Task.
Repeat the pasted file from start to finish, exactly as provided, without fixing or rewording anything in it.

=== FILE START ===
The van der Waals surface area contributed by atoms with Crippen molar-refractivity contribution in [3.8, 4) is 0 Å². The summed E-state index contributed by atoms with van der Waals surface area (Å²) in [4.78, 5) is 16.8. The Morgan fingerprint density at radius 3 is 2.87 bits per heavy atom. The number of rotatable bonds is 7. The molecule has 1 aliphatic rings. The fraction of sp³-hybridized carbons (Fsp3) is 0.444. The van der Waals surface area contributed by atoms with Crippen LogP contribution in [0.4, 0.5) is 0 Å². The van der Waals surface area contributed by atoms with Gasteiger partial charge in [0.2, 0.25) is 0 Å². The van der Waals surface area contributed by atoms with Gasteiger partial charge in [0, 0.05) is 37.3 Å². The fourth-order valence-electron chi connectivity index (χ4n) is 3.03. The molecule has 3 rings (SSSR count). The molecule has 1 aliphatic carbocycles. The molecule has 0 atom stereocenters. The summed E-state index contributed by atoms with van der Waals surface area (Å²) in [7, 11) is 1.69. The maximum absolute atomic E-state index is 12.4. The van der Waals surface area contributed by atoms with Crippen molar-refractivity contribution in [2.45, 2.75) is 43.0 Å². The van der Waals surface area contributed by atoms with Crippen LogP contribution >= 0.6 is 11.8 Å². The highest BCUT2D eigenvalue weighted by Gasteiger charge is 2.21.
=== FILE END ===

The van der Waals surface area contributed by atoms with Crippen molar-refractivity contribution in [3.8, 4) is 0 Å². The summed E-state index contributed by atoms with van der Waals surface area (Å²) in [4.78, 5) is 16.8. The Morgan fingerprint density at radius 3 is 2.87 bits per heavy atom. The number of rotatable bonds is 7. The molecule has 1 aliphatic rings. The fraction of sp³-hybridized carbons (Fsp3) is 0.444. The van der Waals surface area contributed by atoms with Crippen LogP contribution in [0.4, 0.5) is 0 Å². The van der Waals surface area contributed by atoms with Gasteiger partial charge in [0.2, 0.25) is 0 Å². The van der Waals surface area contributed by atoms with Gasteiger partial charge in [0, 0.05) is 37.3 Å². The fourth-order valence-electron chi connectivity index (χ4n) is 3.03. The molecule has 3 rings (SSSR count). The molecule has 1 aliphatic carbocycles. The molecule has 0 atom stereocenters. The summed E-state index contributed by atoms with van der Waals surface area (Å²) in [7, 11) is 1.69. The maximum absolute atomic E-state index is 12.4. The van der Waals surface area contributed by atoms with Crippen molar-refractivity contribution in [2.45, 2.75) is 43.0 Å². The van der Waals surface area contributed by atoms with Crippen LogP contribution >= 0.6 is 11.8 Å². The highest BCUT2D eigenvalue weighted by Gasteiger charge is 2.21.